The NJ Supreme Court has ruled that the state open public records law does not cover police dashcam videos.
Advocates for public records transparency had been arguing that dashcams could be used to prove definitively whether or not officers follow or break the law.
The decision stems from a case involving a Tuckerton police officer whose dog allegedly attacked a woman during her 2014 arrest. The officer was indicted, but criminal charges were dismissed by the Ocean County Prosecutor’s Office.
In a dissenting opinion, Associate Justice Barry Albin wrote that, “the operations of our government will be less transparent and our citizenry less informed, which may lead to greater misunderstanding and more distrust between the public and the police.”
As part of the ruling, justices reminded the state Attorney General’s office that it (and the state legislature) still have the power to enact specific rules establishing whether and how police video recordings are made, maintained and released. The Attorney General’s office has already established such protocols for determining when videos involving police use of force—such as fatal shootings—should be released.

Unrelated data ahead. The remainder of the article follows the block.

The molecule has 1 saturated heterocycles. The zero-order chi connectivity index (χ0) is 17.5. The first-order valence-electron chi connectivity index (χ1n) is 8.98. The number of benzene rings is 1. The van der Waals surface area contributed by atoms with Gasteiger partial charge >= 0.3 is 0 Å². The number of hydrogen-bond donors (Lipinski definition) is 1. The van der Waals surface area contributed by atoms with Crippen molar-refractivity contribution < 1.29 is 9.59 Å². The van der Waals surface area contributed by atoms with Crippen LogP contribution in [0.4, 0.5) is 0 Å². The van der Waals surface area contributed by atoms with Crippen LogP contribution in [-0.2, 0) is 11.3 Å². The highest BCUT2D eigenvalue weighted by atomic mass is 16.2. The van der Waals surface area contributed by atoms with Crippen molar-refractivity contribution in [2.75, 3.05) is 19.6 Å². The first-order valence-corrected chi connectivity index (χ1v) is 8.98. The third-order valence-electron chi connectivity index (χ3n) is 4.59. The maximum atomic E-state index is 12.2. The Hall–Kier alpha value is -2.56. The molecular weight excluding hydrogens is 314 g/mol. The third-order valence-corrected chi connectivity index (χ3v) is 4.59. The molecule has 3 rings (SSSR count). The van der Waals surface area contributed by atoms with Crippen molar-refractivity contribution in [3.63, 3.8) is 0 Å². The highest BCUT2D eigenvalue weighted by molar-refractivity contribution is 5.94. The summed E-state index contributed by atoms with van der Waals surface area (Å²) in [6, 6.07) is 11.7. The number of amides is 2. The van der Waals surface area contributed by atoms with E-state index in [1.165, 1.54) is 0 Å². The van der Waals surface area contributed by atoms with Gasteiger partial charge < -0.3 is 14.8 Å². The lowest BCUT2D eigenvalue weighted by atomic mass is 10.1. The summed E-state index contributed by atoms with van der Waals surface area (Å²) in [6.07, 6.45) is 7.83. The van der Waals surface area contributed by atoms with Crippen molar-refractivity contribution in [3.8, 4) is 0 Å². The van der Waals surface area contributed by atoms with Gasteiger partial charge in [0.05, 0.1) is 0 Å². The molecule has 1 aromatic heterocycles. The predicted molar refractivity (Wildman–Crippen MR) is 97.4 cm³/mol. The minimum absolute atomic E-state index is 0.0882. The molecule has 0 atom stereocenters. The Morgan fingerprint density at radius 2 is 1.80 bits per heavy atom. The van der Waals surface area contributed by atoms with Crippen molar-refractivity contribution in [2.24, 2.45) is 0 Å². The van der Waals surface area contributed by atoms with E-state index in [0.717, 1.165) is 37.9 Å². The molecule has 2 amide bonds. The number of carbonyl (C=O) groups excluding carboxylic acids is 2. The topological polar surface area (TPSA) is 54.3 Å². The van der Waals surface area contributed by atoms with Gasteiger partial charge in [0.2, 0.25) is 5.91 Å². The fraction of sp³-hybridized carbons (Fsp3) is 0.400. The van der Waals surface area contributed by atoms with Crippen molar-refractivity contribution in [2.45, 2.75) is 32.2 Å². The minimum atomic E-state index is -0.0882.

In addition, the decision does not limit the ability to have videos released under the common law right of access (CLRA). Unlike open public records law, CLRA requires the government’s interest in keeping the videos sealed be weighed against the interest of the public in seeing them.
If you or a loved one has been cited for a criminal offense in New Jersey, contact an attorney for help. The lawyers of the Rosenblum Law are skilled criminal defense attorneys with experience helping people in a variety of difficult legal situations. Email Rosenblum Law or call 888-815-3649 today for a free consultation about your case.